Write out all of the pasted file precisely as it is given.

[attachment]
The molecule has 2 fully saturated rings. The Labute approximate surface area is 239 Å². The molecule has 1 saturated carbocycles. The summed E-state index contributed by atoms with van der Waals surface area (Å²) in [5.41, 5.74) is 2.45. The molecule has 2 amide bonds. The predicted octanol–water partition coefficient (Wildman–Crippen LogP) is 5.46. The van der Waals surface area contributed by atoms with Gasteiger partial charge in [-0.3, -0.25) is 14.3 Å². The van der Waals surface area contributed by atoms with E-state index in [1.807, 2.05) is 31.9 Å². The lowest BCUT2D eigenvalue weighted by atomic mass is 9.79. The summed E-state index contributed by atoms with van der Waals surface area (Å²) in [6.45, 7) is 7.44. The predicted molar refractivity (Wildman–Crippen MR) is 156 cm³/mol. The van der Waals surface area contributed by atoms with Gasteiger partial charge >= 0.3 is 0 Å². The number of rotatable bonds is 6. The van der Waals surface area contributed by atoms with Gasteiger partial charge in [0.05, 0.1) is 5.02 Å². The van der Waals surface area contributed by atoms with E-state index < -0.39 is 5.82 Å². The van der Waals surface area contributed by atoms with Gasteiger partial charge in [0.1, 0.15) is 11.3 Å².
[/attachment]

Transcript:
The molecule has 2 fully saturated rings. The Labute approximate surface area is 239 Å². The molecule has 1 saturated carbocycles. The summed E-state index contributed by atoms with van der Waals surface area (Å²) in [5.41, 5.74) is 2.45. The molecule has 2 amide bonds. The predicted octanol–water partition coefficient (Wildman–Crippen LogP) is 5.46. The van der Waals surface area contributed by atoms with Gasteiger partial charge in [-0.3, -0.25) is 14.3 Å². The van der Waals surface area contributed by atoms with E-state index in [1.807, 2.05) is 31.9 Å². The lowest BCUT2D eigenvalue weighted by atomic mass is 9.79. The summed E-state index contributed by atoms with van der Waals surface area (Å²) in [6.45, 7) is 7.44. The predicted molar refractivity (Wildman–Crippen MR) is 156 cm³/mol. The van der Waals surface area contributed by atoms with Gasteiger partial charge >= 0.3 is 0 Å². The number of rotatable bonds is 6. The van der Waals surface area contributed by atoms with Gasteiger partial charge in [0.05, 0.1) is 5.02 Å². The van der Waals surface area contributed by atoms with E-state index < -0.39 is 5.82 Å². The van der Waals surface area contributed by atoms with Gasteiger partial charge in [0.1, 0.15) is 11.3 Å².